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 Lakeville PD deport 15 
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PostPosted: Fri May 02, 2008 8:46 am 
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plblark wrote:
You're right. Care to move it where you think is appropriate?

It can stay here, it is commending police (which we do not do enough). It's just that it was kind of a lame story. I'll thank the next cop that uses his turn signal... :P

SultanOfBrunei wrote:
Pakrat wrote:
This is a lame 'on the job' post. Barney Fife could have caught a speeding van.
I agree, but if Barney Fife was a Minneapolis PD, or PD in any of a number of cities here in Minnesota, imagration would not have been called and these people would not be deported. It is a very sad thing that we need to commend our police forces for not falling to political pressure.

Valid point. Not saying if I agree or not. But, it's a valid point.


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PostPosted: Fri May 02, 2008 9:36 am 
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montana_redneck wrote:
mrokern wrote:
My thoughts? We've got a lot of lazy, over-privileged rich kids who've never put in an honest day's work in their lives.

I think that is part of it, but I think the first part is the majority --- LAZY. Let's face it, there are a lot of lazy people out there. I don't think all of them are rich kids. Some find it easier to abuse government programs than to lift a finger to work. It ticks me off when people are complaining that the unemployment rate is high, but where ever I go people are having a hard time hiring people.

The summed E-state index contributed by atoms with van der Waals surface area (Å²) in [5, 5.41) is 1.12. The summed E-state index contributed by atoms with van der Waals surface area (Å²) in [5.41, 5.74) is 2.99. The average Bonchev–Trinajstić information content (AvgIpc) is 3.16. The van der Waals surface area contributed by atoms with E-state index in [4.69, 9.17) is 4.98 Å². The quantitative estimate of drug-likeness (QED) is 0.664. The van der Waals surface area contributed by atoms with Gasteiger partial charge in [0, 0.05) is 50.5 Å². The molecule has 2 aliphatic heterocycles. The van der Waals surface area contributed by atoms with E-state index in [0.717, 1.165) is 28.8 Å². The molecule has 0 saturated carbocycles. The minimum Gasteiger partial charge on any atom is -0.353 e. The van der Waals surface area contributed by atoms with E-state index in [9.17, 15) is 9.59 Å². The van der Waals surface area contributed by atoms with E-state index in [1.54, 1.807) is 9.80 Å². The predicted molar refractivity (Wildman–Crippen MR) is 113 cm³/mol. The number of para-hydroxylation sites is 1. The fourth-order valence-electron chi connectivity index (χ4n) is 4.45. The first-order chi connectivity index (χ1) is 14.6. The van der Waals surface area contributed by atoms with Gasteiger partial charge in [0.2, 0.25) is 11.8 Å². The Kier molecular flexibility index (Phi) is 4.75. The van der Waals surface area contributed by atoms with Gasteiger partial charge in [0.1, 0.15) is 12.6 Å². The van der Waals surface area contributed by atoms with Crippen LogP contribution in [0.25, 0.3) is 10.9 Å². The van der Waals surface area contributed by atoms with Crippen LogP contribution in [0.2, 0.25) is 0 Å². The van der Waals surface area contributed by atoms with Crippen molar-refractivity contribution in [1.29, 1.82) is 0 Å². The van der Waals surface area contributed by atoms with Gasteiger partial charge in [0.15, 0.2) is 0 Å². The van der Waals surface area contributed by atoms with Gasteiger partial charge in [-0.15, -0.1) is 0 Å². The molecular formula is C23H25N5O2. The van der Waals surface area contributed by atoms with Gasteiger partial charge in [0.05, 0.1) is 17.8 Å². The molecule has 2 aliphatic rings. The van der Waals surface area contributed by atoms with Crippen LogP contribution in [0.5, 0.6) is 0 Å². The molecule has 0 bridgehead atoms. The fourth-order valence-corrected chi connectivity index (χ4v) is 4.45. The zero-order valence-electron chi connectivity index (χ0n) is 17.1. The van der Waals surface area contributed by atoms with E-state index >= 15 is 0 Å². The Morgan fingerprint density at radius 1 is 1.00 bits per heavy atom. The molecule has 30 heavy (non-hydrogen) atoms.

The area we were located in was per-capita one of the higher income areas around the metro, hence why I seem a bit biased about our local hiring pool.

When I said a decent wage for what amounted to moving and setting up chairs and tables, I meant it; full timers were getting $12-15 per hour on average. Not a lot, but considering the lack of skills required...and I think that is substantially more than McD's, actually.

It's really a nasty spot to be in. We have high unemployment, yet there are many folks who don't want to do hard work. We can up the wages, but then need to up the cost to customers. Some businesses run on a healthy enough margin that it might be possible to not dent the consumer, but in our case the hospitality industry was not exactly a low-overhead business.

Either way, I'm glad I'm not working in that industry anymore.

-Mark

PS-Mods, maybe a split to Non-Gun Freefire might be in line.


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PostPosted: Fri May 02, 2008 9:54 am 
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1. You don't get welfare, medical, food stamps or anything else if you can't pass the piss (drug) test.

2. There is an application process that requires you to read forms and write answers in the language of English.

3. You pass the piss test and the written test you are elgible for handouts but your right to vote is suspended.

You want food stamps? Get off the pipe.